The UK government has unveiled proposals designed to make it easier for airline customers to seek justice from unfair practices in the industry. Outlined by transport secretary, Grant Shapps, measures include considering the creation of a fairer compensation model for when domestic UK flights are delayed.
Based on the current compensation model used by rail and ferry customers, this will see a significant shift away from the current ‘set rate’ model, the government said. Passengers would instead be able to claim compensation based on the length of the flight delay and linked to cost of travel rather than having to meet a certain threshold – which is currently a three-hour delay.
The government is also considering mandating all airlines to be part of the aviation Alternative Dispute Resolution (ADR) scheme, which would give consumers a route for escalating certain complaints that cannot be settled between the consumer and airline without needing to go to court. In the current setup, there are two ADR providers in the UK and airlines can join voluntarily.
Under the new proposals, all airlines would have to join the scheme, giving customers access to this dispute route regardless of who they fly with. This could help people who are struggling to get refunds when they are entitled to them. The proposals also aim to strengthen the UK regulator’s powers to further protect both consumers’ and airlines’ interests.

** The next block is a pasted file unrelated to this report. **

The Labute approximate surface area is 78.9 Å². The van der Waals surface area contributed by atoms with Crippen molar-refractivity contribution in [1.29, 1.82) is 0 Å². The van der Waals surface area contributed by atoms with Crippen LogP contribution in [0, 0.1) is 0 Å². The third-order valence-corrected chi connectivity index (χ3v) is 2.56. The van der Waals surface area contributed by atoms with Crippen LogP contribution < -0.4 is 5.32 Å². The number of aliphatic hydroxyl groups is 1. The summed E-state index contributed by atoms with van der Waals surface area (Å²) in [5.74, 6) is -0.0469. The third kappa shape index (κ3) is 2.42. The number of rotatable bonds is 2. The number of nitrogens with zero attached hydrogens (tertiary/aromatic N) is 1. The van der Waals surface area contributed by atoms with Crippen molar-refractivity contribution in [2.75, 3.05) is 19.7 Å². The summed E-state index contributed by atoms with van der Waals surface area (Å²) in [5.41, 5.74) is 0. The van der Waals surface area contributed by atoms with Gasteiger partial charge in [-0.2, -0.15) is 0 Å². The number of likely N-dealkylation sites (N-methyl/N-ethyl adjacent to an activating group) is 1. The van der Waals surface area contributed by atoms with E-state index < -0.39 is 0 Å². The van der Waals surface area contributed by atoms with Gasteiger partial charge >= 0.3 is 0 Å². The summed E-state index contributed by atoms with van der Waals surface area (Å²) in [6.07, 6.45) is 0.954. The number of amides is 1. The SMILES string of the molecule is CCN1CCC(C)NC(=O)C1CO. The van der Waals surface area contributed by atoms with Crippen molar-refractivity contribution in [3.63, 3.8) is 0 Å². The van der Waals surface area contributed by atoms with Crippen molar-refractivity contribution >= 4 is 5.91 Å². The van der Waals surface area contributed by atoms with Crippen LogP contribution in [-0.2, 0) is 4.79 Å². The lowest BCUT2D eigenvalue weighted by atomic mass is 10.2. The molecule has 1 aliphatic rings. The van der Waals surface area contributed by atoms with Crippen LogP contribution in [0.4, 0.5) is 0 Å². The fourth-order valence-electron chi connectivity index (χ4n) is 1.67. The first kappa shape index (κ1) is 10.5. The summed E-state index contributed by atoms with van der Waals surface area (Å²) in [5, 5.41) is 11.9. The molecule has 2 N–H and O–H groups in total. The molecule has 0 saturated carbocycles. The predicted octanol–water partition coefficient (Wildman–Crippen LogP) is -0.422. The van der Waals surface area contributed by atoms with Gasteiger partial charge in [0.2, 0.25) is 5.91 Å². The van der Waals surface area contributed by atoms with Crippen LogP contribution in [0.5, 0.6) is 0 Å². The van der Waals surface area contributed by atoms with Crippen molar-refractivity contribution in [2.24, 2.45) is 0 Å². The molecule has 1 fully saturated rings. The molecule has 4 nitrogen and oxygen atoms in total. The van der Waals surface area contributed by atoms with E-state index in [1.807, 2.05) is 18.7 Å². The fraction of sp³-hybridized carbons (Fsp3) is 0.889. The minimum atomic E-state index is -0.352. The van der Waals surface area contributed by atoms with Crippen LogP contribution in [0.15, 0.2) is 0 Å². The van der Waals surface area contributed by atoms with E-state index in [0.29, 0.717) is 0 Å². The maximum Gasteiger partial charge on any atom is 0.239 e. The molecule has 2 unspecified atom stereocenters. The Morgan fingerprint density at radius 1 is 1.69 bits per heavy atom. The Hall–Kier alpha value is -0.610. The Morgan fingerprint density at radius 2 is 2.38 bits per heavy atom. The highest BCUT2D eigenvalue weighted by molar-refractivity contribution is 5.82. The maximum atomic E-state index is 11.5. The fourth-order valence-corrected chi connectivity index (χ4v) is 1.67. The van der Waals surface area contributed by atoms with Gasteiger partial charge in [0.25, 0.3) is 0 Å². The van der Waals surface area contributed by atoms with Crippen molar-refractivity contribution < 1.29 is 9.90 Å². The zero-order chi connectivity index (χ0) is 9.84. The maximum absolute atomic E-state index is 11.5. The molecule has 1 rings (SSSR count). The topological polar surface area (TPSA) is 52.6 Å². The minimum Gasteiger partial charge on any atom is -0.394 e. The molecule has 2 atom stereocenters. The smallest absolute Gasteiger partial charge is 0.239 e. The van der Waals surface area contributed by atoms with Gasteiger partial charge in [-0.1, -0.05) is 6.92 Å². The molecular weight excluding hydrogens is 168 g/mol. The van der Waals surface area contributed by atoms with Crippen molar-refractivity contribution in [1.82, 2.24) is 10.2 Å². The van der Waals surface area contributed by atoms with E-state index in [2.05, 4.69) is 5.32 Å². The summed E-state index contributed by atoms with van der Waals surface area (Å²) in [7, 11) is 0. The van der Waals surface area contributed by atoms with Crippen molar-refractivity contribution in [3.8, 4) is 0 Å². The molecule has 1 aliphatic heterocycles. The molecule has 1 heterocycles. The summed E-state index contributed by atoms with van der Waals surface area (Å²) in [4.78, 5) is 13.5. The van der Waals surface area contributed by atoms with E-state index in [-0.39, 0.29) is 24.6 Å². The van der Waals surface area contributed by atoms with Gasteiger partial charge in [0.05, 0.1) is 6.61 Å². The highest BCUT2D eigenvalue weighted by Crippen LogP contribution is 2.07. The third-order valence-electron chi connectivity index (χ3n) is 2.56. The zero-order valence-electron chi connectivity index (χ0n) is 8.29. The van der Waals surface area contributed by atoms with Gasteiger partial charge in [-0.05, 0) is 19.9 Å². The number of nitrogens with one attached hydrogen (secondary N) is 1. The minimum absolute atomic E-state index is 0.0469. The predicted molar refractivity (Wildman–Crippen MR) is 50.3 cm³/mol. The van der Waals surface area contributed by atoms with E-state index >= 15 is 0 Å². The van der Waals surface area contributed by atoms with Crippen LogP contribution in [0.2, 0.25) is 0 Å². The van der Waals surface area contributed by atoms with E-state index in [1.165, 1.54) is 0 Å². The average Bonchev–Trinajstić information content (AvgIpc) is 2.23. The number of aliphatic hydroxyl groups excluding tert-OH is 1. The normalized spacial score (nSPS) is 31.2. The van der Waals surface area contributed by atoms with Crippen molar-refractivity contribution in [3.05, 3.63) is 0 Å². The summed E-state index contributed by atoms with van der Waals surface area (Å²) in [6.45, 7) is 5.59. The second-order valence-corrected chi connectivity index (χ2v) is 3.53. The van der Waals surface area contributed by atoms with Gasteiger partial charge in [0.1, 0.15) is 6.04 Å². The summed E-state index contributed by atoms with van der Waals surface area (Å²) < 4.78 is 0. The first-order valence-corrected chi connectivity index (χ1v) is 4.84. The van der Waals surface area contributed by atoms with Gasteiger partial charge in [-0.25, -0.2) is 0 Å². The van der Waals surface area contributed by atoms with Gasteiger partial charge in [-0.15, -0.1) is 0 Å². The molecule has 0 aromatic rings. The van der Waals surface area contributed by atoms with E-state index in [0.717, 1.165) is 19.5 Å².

As the UK’s aviation regulator, the Civil Aviation Authority (CAA) works to ensure consumers are protected and treated fairly. Under the new proposals, they would have increased powers to enforce consumer protection law, for example, and would be able to fine airlines directly for breaches where appropriate.
Shapps said: “People deserve a service that puts passengers first when things go wrong, so today I’ve launched proposals that aim to bolster airline consumer protections and rights. We’re making the most of our Brexit dividend with our new freedoms outside of the EU and this review will help build a trustworthy, reputable sector.”
The plans also consult on mandating that airlines provide wheelchair users and people with reduced mobility with the full amount of compensation for any damage caused to their wheelchair or mobility scooter during a domestic UK flight. At present, airlines are not mandated to cover the cost of repairs, even if the device is damaged while in their care.
Richard Moriarty, chief executive at the UK CAA, said: “We welcome the action from the government to improve the rights of air passengers. This consultation is a clear indication of the need to enhance our enforcement powers and bring us in line with other regulators.”
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